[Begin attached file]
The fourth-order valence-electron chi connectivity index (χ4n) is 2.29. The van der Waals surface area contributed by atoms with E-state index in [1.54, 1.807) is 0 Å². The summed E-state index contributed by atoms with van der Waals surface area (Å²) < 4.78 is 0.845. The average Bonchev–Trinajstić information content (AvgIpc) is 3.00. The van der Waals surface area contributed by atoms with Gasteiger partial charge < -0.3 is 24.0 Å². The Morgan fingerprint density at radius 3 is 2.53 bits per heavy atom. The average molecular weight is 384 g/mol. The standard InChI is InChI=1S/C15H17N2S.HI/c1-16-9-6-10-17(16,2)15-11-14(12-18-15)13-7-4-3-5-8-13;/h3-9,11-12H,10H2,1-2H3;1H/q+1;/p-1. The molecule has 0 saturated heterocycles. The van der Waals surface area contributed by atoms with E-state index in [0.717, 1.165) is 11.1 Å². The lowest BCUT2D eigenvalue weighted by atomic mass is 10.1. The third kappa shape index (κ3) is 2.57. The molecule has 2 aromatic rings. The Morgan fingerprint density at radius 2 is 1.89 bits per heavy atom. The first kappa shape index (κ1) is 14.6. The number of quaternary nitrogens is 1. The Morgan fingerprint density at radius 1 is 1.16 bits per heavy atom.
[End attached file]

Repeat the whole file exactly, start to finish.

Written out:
The fourth-order valence-electron chi connectivity index (χ4n) is 2.29. The van der Waals surface area contributed by atoms with E-state index in [1.54, 1.807) is 0 Å². The summed E-state index contributed by atoms with van der Waals surface area (Å²) < 4.78 is 0.845. The average Bonchev–Trinajstić information content (AvgIpc) is 3.00. The van der Waals surface area contributed by atoms with Gasteiger partial charge < -0.3 is 24.0 Å². The Morgan fingerprint density at radius 3 is 2.53 bits per heavy atom. The average molecular weight is 384 g/mol. The standard InChI is InChI=1S/C15H17N2S.HI/c1-16-9-6-10-17(16,2)15-11-14(12-18-15)13-7-4-3-5-8-13;/h3-9,11-12H,10H2,1-2H3;1H/q+1;/p-1. The molecule has 0 saturated heterocycles. The van der Waals surface area contributed by atoms with E-state index in [0.717, 1.165) is 11.1 Å². The lowest BCUT2D eigenvalue weighted by atomic mass is 10.1. The third kappa shape index (κ3) is 2.57. The molecule has 2 aromatic rings. The Morgan fingerprint density at radius 2 is 1.89 bits per heavy atom. The first kappa shape index (κ1) is 14.6. The number of quaternary nitrogens is 1. The Morgan fingerprint density at radius 1 is 1.16 bits per heavy atom.